Keeping lessons interesting is one of the biggest challenges for teachers, and over the past few years more and more well-meaning educators have found themselves surrounded by controversy because they looked for creative ways to keep students engaged.
While there is no magic method, many education professors and veteran teachers suggest making the lessons relevant will keep students focused. That’s the kind of “ah-ha” that prompted Ancestry, the world’s largest online family history resource, to offer students access to its billions of historical records — real data that can help them discover fascinating facts about previous generations, including their unique place in that history.
“Historical records and photos hold so many answers about the fascinating people in history and Ancestry puts them at students’ fingertips, promoting critical thinking and research skills,” said Brian Hansen, a senior vice president and general manager at Ancestry.
AncestryK12 offers grants that provide a year of access to Ancestry Classroom (U.S. content), Fold3, and Newspapers.com to selected classrooms and schools.
“The resources we offer support state standards and were created specifically for schools that require curriculum around original or primary documents,” said Hansen. “We provide lesson plans ranging in topic from the U.S. Civil War to the 1940 U.S. Census to help teachers integrate historical records into lesson plans, teach students how to manage research projects, approach critical thinking and gain the communication skills needed in life. Some teachers also integrate personal family history assignments into their curriculums, helping students deeply connect with history to enrich their lives.”
Atlanta’s Davis Academy has used AncestryK12 for several years as a tool to teach students how to conduct research and build their own family trees.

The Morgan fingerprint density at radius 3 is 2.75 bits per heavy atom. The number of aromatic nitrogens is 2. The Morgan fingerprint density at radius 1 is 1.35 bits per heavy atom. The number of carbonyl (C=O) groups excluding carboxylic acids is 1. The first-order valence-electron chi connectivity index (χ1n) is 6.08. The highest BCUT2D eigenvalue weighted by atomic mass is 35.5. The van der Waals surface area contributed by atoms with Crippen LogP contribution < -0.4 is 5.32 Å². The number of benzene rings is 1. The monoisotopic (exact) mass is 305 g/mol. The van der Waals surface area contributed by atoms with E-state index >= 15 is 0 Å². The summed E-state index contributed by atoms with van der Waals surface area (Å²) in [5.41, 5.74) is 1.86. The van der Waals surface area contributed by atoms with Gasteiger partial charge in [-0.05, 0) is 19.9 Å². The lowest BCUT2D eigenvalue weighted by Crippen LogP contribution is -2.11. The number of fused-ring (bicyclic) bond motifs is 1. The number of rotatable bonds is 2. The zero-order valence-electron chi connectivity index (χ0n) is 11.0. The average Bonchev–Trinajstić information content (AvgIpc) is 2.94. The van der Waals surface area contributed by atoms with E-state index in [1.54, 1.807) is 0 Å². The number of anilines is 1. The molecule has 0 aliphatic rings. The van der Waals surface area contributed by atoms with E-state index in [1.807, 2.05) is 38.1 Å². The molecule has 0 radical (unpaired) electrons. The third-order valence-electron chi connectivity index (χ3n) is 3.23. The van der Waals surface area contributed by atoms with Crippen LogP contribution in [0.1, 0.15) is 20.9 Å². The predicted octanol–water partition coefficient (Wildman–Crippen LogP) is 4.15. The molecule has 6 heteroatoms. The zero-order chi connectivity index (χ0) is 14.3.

Most recently it’s being used to tie into the school’s Young Author’s Night project. After months of research and writing about a family member, the students take their research and turn it into a nonfiction book they share with their families.
“Although the students are exposed to online research, it’s in fourth grade that it culiminates into a large project,” said Stacy Brown, the school’s 21st century learning coordinator. She coordinates with teachers to train students on how to effectively use technology.
“This is higher level than a search engine like Google,” she said. “They are learning research-level skills that will carry them through their higher grades and on into college.”
Brown added that the thirst for this kind of information is so contagious that parents, grandparents and other family members want to get involved.
“We are fortunate enough to have a parent who’s a genealogy expert,” she said. “He hosts a genealogy workshop for parents to learn about how the students are conducting their research, organizing their findings, and are given a chance to launch their own ancestry research.”
School officials tout this as a rewarding collaborative project from within the library, art department and language arts department.
Although Davis Academy is a private school, AncestryK12 has developed lesson plans to make it easier for public school teachers to make history more tangible for students while staying within established guidelines.
The lesson plans target several subjects relevant to today’s headlines, such as the women’s suffrage movement, which celebrates its 100th anniversary next year; the Civil War, immigration over time and many others.
“The grant process isn’t difficult,” said Brown. “It’s a series of questions — you don’t need to be a grant-writing specialist.”
Ancestry invites teachers, school administrators and district officials to apply for grants to receive access its databases.